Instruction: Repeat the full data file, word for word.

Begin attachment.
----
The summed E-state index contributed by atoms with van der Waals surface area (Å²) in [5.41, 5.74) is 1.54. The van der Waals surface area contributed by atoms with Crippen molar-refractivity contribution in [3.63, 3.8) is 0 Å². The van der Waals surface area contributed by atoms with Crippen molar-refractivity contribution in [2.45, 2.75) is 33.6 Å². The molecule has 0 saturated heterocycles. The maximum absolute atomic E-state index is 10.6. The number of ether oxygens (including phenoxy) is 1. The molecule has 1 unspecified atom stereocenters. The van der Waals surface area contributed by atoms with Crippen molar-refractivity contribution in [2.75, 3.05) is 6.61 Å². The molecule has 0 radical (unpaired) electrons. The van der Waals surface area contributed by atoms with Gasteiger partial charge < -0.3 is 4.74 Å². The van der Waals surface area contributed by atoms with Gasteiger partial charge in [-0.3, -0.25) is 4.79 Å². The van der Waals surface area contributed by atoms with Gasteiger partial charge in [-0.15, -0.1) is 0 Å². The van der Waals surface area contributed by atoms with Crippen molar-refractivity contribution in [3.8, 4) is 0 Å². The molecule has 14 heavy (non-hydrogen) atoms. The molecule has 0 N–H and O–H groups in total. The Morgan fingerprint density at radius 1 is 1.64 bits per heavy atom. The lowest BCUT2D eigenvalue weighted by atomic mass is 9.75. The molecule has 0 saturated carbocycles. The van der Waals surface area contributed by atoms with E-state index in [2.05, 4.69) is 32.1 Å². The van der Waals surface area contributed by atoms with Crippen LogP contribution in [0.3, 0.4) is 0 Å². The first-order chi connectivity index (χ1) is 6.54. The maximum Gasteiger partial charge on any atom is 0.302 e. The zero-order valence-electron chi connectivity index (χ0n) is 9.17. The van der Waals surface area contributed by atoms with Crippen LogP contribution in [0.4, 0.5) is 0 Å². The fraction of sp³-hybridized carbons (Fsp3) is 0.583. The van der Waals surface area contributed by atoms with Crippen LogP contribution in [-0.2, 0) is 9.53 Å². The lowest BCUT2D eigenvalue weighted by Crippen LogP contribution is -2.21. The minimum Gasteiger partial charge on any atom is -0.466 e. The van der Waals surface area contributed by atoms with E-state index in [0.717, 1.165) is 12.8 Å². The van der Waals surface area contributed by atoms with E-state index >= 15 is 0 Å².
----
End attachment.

The summed E-state index contributed by atoms with van der Waals surface area (Å²) in [5.41, 5.74) is 1.54. The van der Waals surface area contributed by atoms with Crippen molar-refractivity contribution in [3.63, 3.8) is 0 Å². The van der Waals surface area contributed by atoms with Crippen molar-refractivity contribution in [2.45, 2.75) is 33.6 Å². The molecule has 0 saturated heterocycles. The maximum absolute atomic E-state index is 10.6. The number of ether oxygens (including phenoxy) is 1. The molecule has 1 unspecified atom stereocenters. The van der Waals surface area contributed by atoms with Crippen molar-refractivity contribution in [2.75, 3.05) is 6.61 Å². The molecule has 0 radical (unpaired) electrons. The van der Waals surface area contributed by atoms with Gasteiger partial charge < -0.3 is 4.74 Å². The van der Waals surface area contributed by atoms with Gasteiger partial charge in [-0.3, -0.25) is 4.79 Å². The van der Waals surface area contributed by atoms with Gasteiger partial charge in [-0.15, -0.1) is 0 Å². The van der Waals surface area contributed by atoms with Crippen molar-refractivity contribution in [3.8, 4) is 0 Å². The molecule has 14 heavy (non-hydrogen) atoms. The molecule has 0 N–H and O–H groups in total. The Morgan fingerprint density at radius 1 is 1.64 bits per heavy atom. The lowest BCUT2D eigenvalue weighted by atomic mass is 9.75. The molecule has 0 saturated carbocycles. The van der Waals surface area contributed by atoms with E-state index in [2.05, 4.69) is 32.1 Å². The van der Waals surface area contributed by atoms with Crippen LogP contribution in [0.3, 0.4) is 0 Å². The first-order chi connectivity index (χ1) is 6.54. The maximum Gasteiger partial charge on any atom is 0.302 e. The zero-order valence-electron chi connectivity index (χ0n) is 9.17. The van der Waals surface area contributed by atoms with Crippen LogP contribution in [0.4, 0.5) is 0 Å². The fraction of sp³-hybridized carbons (Fsp3) is 0.583. The van der Waals surface area contributed by atoms with Crippen LogP contribution in [-0.2, 0) is 9.53 Å². The lowest BCUT2D eigenvalue weighted by Crippen LogP contribution is -2.21. The minimum Gasteiger partial charge on any atom is -0.466 e. The van der Waals surface area contributed by atoms with E-state index in [0.717, 1.165) is 12.8 Å². The van der Waals surface area contributed by atoms with E-state index >= 15 is 0 Å².